Scripps Student Spotlight: Lena Stasiak

MAS MBC student explores environmental DNA to support sea turtle conservation efforts

Lena Stasiak is a student in the Master of Advanced Studies program in Marine Biodiversity and Conservation (MAS MBC) at Scripps Institution of Oceanography at UC San Diego. Stasiak is from Milwaukee, Wis., and studied zoology and microbiology at the University of Maine. At Scripps, she studies sea turtle genetics. Stasiak is advised by Scripps marine biologist Ron Burton and Scripps lecturer Peter Dutton, who also leads the Marine Turtle Genetics Program at the National Oceanic and Atmospheric Administration (NOAA) Southwest Fisheries Science Center. 


explorations now (en): Why did you choose to attend Scripps?

Stasiak’s first time visiting Scripps Institution of Oceanography.

Lena Stasiak (LS): After completing my undergraduate degree at the University of Maine, I moved to Chicago to research cancer genomics at Northwestern’s Feinberg School of Medicine. I spent three years there gaining experience in molecular and cellular biology before applying for several master's programs. I wanted to transfer the knowledge and skills I had acquired working in cancer genetics research to conservation genetics research. The Scripps MAS MBC program stood out to me because it is interdisciplinary and would allow me to explore various paths. I knew I wanted to continue working in research, but I always felt passionate about conservation. The MAS MBC program seemed like the perfect opportunity to transition my skills to meet my future career goals.


en: What are you researching at Scripps?

LS: My capstone project explores the potential of environmental DNA (eDNA) in sea turtle genetics studies. I am collaborating with NOAA's Sea Turtle Genetics Lab to investigate the reliability and applicability of eDNA techniques by comparing tissue samples with corresponding water samples from green and leatherback sea turtles. I am also creating an assay, an analysis that determines the presence and amount of a substance, that can quantify the amount of sea turtle DNA in the water samples. This can answer questions about relative abundance, which is the percent composition of an organism of a particular kind compared to the total number of organisms in the environment.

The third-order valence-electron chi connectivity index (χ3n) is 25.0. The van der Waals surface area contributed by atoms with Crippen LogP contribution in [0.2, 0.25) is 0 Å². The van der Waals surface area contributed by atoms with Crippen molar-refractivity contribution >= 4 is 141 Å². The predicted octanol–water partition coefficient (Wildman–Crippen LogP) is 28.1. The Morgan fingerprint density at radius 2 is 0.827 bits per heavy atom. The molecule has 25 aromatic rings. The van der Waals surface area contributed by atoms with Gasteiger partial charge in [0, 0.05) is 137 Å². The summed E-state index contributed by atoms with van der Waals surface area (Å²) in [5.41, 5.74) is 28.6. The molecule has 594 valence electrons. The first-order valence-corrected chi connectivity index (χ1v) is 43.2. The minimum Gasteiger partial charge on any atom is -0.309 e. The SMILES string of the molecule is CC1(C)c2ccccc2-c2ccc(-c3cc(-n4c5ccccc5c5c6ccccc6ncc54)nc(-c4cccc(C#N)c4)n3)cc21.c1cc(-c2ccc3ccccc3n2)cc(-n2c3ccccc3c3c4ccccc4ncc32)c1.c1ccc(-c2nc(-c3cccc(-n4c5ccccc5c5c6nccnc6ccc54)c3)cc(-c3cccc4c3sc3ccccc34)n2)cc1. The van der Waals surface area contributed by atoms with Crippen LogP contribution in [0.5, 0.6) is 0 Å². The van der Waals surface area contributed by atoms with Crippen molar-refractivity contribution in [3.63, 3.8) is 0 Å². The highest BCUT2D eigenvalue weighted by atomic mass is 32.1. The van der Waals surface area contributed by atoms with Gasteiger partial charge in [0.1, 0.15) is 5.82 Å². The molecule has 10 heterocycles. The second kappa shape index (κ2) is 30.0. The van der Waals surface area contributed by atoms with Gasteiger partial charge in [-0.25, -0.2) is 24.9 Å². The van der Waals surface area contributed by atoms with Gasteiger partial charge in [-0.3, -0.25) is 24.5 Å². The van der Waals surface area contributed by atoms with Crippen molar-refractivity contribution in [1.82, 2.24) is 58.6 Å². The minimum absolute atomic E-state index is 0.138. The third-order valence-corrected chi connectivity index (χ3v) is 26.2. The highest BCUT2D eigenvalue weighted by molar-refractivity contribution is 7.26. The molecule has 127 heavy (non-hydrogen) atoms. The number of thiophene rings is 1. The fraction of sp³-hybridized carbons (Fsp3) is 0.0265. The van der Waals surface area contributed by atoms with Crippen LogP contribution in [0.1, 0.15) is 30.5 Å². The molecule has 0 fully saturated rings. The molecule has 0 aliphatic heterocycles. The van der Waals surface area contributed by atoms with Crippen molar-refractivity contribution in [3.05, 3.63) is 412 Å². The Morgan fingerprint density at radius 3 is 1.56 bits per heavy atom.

Stasiak in September 2023 on an excursion with whale sharks with Procetus, a research-based project in Baja California, Mexico, that aims to contribute to the conservation of whales and dolphins.

en: How did you become interested in science and your field of study?

LS: I was able to study abroad in Tanzania as an undergraduate student and worked on wildlife conservation projects in the field. I got to be out in nature every day and was fully immersed in my work. After finishing my undergraduate degree, I continued to work in research but was working full-time in a lab. I wanted to get back into the field, so finding the Scripps MAS MBC program felt like the perfect transition for me, as I wanted to end up in a position that would allow me to balance that lab time with fieldwork as well! 


en: What’s life like as a Scripps student? Describe a typical day.

LS: A typical day is busy but on a beautiful campus! I usually have classes up and down the hill at Scripps, and I am in and out of Hubbs Hall and NOAA labs. Since moving to San Diego, I have taken up surfing and recently got my scuba diving certification. I’m excited to start scuba diving recreationally, in addition to snorkeling. 


en: What’s the most exciting thing about your work (in the field or in the lab)?

LS: I love that I can work both in a lab setting and in the field. Being out in the ocean collecting water samples and bringing them back to the lab for processing has added a whole new dimension to the scientific research process. Environmental DNA is currently a hot topic, offering a noninvasive alternative for detecting and monitoring rare and elusive species. It is exciting to be able to contribute to this research and collaborate with passionate scientists. 


en: Are there any role models or mentors who have helped you along the way?

Stasiak conducting field surveys in Catalina Island as a part of the MAS MBC program at Scripps Oceanography.

LS: Ron Burton and Peter Dutton have been helping me with my capstone project. Scientists in both of their labs have also welcomed me and provided me with the space and help I need to work on my project.


en: What are some of the challenges you face as a student?

LS: Finding the balance between academics and maintaining well-being is always a challenge, but being in a beautiful place and surrounded by a great support system has helped me immensely. Additionally, living right next to the ocean for the first time in my life makes a lot of the challenges well worth it!


en: What are your plans post-Scripps?

LS: I would love to continue to work in conservation genetics at the academic or federal level. I am also interested in pursuing a PhD in the next year or so after working in this field for a bit!


You can connect with Stasiak on Instagram at @lenastasiak.

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